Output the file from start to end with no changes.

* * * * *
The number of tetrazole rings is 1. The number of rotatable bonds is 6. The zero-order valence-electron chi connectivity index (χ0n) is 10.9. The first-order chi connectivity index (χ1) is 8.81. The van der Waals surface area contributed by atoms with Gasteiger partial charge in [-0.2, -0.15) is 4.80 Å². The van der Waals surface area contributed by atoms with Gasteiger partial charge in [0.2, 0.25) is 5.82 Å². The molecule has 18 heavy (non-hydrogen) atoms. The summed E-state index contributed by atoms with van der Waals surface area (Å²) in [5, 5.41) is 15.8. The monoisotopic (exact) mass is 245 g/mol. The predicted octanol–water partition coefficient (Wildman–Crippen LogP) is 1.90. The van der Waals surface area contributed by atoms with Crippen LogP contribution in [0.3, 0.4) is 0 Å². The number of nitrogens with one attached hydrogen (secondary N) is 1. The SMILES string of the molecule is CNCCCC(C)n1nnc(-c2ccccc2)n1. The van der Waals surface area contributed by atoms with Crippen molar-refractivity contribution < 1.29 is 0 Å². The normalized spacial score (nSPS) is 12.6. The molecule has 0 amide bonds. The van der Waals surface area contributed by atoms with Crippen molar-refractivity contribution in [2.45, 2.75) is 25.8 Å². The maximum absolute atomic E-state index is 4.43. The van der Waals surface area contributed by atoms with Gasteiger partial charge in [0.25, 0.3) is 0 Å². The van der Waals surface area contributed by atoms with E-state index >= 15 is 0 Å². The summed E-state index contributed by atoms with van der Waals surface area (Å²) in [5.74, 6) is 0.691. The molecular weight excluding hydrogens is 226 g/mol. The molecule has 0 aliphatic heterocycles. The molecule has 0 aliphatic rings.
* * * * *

The number of tetrazole rings is 1. The number of rotatable bonds is 6. The zero-order valence-electron chi connectivity index (χ0n) is 10.9. The first-order chi connectivity index (χ1) is 8.81. The van der Waals surface area contributed by atoms with Gasteiger partial charge in [-0.2, -0.15) is 4.80 Å². The van der Waals surface area contributed by atoms with Gasteiger partial charge in [0.2, 0.25) is 5.82 Å². The molecule has 18 heavy (non-hydrogen) atoms. The summed E-state index contributed by atoms with van der Waals surface area (Å²) in [5, 5.41) is 15.8. The monoisotopic (exact) mass is 245 g/mol. The predicted octanol–water partition coefficient (Wildman–Crippen LogP) is 1.90. The van der Waals surface area contributed by atoms with Crippen LogP contribution in [0.3, 0.4) is 0 Å². The number of nitrogens with one attached hydrogen (secondary N) is 1. The SMILES string of the molecule is CNCCCC(C)n1nnc(-c2ccccc2)n1. The van der Waals surface area contributed by atoms with Crippen molar-refractivity contribution < 1.29 is 0 Å². The normalized spacial score (nSPS) is 12.6. The molecule has 0 amide bonds. The van der Waals surface area contributed by atoms with Crippen molar-refractivity contribution in [2.45, 2.75) is 25.8 Å². The maximum absolute atomic E-state index is 4.43. The van der Waals surface area contributed by atoms with Gasteiger partial charge in [0.25, 0.3) is 0 Å². The van der Waals surface area contributed by atoms with E-state index >= 15 is 0 Å². The summed E-state index contributed by atoms with van der Waals surface area (Å²) in [5.74, 6) is 0.691. The molecular weight excluding hydrogens is 226 g/mol. The molecule has 0 aliphatic heterocycles. The molecule has 0 aliphatic rings.